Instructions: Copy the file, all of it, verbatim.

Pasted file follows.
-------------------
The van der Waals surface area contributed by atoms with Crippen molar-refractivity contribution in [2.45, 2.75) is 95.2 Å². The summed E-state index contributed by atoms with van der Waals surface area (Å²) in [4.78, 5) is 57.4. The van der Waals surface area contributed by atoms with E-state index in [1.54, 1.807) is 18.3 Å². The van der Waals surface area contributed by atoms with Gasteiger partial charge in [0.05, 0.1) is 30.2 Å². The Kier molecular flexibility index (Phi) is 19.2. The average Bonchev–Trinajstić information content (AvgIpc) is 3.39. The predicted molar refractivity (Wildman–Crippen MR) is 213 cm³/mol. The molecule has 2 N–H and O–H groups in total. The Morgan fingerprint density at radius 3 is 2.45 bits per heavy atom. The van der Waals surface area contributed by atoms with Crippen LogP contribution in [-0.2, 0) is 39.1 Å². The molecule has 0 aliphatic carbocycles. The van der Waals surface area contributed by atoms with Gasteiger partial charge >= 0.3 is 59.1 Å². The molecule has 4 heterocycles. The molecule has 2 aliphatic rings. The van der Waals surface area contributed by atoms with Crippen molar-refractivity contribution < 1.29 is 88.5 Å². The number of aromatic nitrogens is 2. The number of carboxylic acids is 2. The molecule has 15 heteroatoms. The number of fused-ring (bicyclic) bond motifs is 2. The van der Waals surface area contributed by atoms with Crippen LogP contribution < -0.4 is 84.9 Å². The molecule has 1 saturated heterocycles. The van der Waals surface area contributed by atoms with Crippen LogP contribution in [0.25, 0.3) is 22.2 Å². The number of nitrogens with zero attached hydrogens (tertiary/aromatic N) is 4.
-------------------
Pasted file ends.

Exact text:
The van der Waals surface area contributed by atoms with Crippen molar-refractivity contribution in [2.45, 2.75) is 95.2 Å². The summed E-state index contributed by atoms with van der Waals surface area (Å²) in [4.78, 5) is 57.4. The van der Waals surface area contributed by atoms with E-state index in [1.54, 1.807) is 18.3 Å². The van der Waals surface area contributed by atoms with Gasteiger partial charge in [0.05, 0.1) is 30.2 Å². The Kier molecular flexibility index (Phi) is 19.2. The average Bonchev–Trinajstić information content (AvgIpc) is 3.39. The predicted molar refractivity (Wildman–Crippen MR) is 213 cm³/mol. The molecule has 2 N–H and O–H groups in total. The Morgan fingerprint density at radius 3 is 2.45 bits per heavy atom. The van der Waals surface area contributed by atoms with Crippen LogP contribution in [-0.2, 0) is 39.1 Å². The molecule has 0 aliphatic carbocycles. The van der Waals surface area contributed by atoms with Gasteiger partial charge >= 0.3 is 59.1 Å². The molecule has 4 heterocycles. The molecule has 2 aliphatic rings. The van der Waals surface area contributed by atoms with Crippen molar-refractivity contribution < 1.29 is 88.5 Å². The number of aromatic nitrogens is 2. The number of carboxylic acids is 2. The molecule has 15 heteroatoms. The number of fused-ring (bicyclic) bond motifs is 2. The van der Waals surface area contributed by atoms with Crippen LogP contribution < -0.4 is 84.9 Å². The molecule has 1 saturated heterocycles. The van der Waals surface area contributed by atoms with Crippen LogP contribution in [0.25, 0.3) is 22.2 Å². The number of nitrogens with zero attached hydrogens (tertiary/aromatic N) is 4.